Grana Padano PDO

The first dairies making the cheese called “grana” spread around the 12th century in the area between the Po, Ticino and Adda rivers. In the early 20th century, Grana was made in very different shapes and it was not until the 1930s that increasingly specialized technologies were able to guarantee a standard production. In 1996, Grana Padano received Protected Designation of Origin recognition and its production was bound to almost the whole of the Po Plain, as far as Trento. At present, Grana, together with Parmigiano Reggiano, is the biggest selling Italian DOP cheese in the world.
Grana Padano DOP cheese is obtained from milk that is partially skimmed by coming to the surface, placed in large copper vats with a capacity of one thousand litres, the total quantity of milk necessary to obtain two cheeses (a cheese must weigh between 24 and 40 kg). Lysozyme, a protein extracted from egg white, which has an anti-fermentation action, is added to the milk, along with liquid calf rennet which causes the milk to coagulate into curd and whey starter culture obtained from the cooking whey of the previous day. 



Grana Padano PDO

Grana Padano PDO – The curd is broken down into granules, heated to 53-56 °C for 10-15 minutes and left to rest for 30-70 minutes. During this period the grains are compacted into a single block. When the mass is sufficiently acid and elastic, it is extracted with pieces of cloth and divided into two blocks which will then be placed in the moulds. Two days after production, the cheese which has taken on the characteristic cylindrical shape is plunged into a brine solution for a period that goes from 16 to 25 days and taken into a warming room, with a temperature of between 22° and 28° and a relative humidity of about 90%. The cheeses are then transferred into rooms with systems to control the humidity and temperature where, every 15 days they are turned and washed. Hammering is a phase of fundamental importance in the production of Grana Padano DOP; this is when every cheese is checked using a small hammer, a needle or in the case of more detailed examinations, a sound. Only the cheeses that have the requisites required by the DOP, under the control of the personnel of the Consortium for the Protection of Grana Padano Cheese, are fire-branded at the end of the first phase of ageing of 10 months; ageing can continue for a further 6-12 months. The Grana made in the Province of Trento does not contain lysozyme and is branded with the Trentingrana mark.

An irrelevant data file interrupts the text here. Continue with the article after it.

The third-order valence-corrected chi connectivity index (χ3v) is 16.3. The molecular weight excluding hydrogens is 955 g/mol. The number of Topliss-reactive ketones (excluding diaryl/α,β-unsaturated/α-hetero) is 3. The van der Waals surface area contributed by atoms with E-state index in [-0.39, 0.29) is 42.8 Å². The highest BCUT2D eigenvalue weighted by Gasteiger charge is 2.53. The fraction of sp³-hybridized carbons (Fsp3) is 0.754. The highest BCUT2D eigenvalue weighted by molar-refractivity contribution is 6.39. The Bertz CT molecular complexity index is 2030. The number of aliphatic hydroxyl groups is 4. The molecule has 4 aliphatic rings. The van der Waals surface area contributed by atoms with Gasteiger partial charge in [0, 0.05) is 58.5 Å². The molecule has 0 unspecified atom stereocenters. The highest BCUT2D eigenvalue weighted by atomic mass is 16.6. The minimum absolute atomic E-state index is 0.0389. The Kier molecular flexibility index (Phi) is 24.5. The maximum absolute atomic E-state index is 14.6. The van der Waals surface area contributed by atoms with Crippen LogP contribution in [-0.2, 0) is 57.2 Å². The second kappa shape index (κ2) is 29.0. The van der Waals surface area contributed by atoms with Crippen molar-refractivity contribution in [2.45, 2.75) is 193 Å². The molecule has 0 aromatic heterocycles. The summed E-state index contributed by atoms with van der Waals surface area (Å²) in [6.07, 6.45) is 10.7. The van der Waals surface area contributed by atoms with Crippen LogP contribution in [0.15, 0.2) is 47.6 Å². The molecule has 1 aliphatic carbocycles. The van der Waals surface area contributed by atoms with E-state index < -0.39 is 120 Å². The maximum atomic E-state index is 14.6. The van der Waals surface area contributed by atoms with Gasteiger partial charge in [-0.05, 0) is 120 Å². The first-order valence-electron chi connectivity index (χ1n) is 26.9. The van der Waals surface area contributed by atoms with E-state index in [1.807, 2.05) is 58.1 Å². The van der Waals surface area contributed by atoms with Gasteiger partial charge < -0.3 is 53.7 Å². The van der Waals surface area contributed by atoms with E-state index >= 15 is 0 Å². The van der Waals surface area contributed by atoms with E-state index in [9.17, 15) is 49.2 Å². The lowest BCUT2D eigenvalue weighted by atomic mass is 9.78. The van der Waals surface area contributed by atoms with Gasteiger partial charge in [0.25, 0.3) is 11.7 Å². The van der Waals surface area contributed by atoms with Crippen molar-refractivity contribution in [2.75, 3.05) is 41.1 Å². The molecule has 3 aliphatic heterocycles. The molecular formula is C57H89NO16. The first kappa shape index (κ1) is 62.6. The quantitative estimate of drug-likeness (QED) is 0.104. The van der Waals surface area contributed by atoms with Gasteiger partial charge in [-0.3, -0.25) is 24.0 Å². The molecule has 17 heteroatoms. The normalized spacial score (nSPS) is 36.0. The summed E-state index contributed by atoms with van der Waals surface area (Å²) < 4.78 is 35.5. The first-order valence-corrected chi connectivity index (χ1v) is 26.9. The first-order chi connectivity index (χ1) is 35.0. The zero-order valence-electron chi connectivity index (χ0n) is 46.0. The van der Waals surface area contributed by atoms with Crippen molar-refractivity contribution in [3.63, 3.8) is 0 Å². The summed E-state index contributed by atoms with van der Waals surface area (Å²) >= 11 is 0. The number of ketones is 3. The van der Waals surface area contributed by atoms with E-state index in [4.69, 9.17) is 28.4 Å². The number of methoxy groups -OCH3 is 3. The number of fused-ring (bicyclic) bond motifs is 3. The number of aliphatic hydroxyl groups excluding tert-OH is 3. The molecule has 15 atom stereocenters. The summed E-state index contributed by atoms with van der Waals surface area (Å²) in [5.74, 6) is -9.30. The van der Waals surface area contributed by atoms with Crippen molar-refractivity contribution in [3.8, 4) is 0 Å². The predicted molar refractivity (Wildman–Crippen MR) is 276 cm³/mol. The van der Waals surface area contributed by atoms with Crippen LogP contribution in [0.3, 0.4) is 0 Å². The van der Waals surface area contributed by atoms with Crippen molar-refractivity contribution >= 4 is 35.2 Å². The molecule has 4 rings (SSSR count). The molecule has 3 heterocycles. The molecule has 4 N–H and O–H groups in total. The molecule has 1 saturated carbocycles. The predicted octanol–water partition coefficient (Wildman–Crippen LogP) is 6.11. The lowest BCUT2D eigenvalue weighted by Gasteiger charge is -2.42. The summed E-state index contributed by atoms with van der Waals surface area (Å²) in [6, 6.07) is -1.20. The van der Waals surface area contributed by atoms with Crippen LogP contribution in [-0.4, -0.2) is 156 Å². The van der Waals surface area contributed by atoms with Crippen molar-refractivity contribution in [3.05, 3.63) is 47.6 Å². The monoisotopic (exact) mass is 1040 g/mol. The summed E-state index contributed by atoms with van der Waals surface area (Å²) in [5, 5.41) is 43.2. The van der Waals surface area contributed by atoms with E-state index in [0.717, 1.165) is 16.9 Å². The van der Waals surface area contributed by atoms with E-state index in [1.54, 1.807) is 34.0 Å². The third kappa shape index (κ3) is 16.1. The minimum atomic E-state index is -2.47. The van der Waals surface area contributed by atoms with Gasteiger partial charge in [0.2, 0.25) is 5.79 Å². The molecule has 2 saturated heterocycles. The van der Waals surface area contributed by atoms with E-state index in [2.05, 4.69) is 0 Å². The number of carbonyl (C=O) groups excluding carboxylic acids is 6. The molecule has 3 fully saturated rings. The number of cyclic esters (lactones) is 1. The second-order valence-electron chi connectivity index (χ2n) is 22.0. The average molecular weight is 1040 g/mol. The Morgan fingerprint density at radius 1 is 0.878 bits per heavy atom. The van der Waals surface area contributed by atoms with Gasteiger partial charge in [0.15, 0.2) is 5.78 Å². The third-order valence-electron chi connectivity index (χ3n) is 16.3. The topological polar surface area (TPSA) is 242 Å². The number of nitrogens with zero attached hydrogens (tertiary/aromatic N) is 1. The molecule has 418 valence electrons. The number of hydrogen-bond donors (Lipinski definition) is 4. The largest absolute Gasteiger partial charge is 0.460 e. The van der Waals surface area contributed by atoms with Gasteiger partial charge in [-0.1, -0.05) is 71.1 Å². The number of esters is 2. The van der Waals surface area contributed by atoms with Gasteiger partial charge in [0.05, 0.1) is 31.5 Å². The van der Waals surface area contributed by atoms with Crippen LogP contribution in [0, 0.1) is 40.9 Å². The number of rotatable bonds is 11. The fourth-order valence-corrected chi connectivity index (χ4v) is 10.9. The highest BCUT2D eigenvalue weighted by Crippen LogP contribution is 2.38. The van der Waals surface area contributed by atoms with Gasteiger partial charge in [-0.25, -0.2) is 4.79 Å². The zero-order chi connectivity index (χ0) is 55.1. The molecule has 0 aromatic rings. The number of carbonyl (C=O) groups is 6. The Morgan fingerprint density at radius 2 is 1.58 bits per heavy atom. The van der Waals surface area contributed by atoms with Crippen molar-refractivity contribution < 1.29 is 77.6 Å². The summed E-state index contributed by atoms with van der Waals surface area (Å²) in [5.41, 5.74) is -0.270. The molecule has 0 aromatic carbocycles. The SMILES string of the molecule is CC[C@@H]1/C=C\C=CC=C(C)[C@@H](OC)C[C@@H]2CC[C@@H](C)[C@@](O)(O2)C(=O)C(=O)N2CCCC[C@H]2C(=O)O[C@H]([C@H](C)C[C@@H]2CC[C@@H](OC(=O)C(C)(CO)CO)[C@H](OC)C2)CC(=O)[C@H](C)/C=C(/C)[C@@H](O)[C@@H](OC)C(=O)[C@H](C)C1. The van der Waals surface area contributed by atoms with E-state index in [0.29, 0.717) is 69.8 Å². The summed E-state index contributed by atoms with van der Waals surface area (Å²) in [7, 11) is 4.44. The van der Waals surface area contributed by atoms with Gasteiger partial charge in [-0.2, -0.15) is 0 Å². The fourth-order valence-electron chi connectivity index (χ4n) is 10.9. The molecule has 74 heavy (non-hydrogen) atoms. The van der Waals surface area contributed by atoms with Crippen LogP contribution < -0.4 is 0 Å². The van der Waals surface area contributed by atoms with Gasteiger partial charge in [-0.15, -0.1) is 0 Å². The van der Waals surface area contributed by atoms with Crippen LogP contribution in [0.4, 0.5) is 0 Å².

The rind of Grana Padano DOP is hard, smooth and thick, dark yellow or golden yellow in colour. The semi-fat paste is finely granulated and straw yellow, with a strong flavour but never sharp. Grana Padano PDO can be used, depending on the different degree of ageing, as a table cheese or as an ingredient in the preparation of dishes in the Italian gastronomic tradition.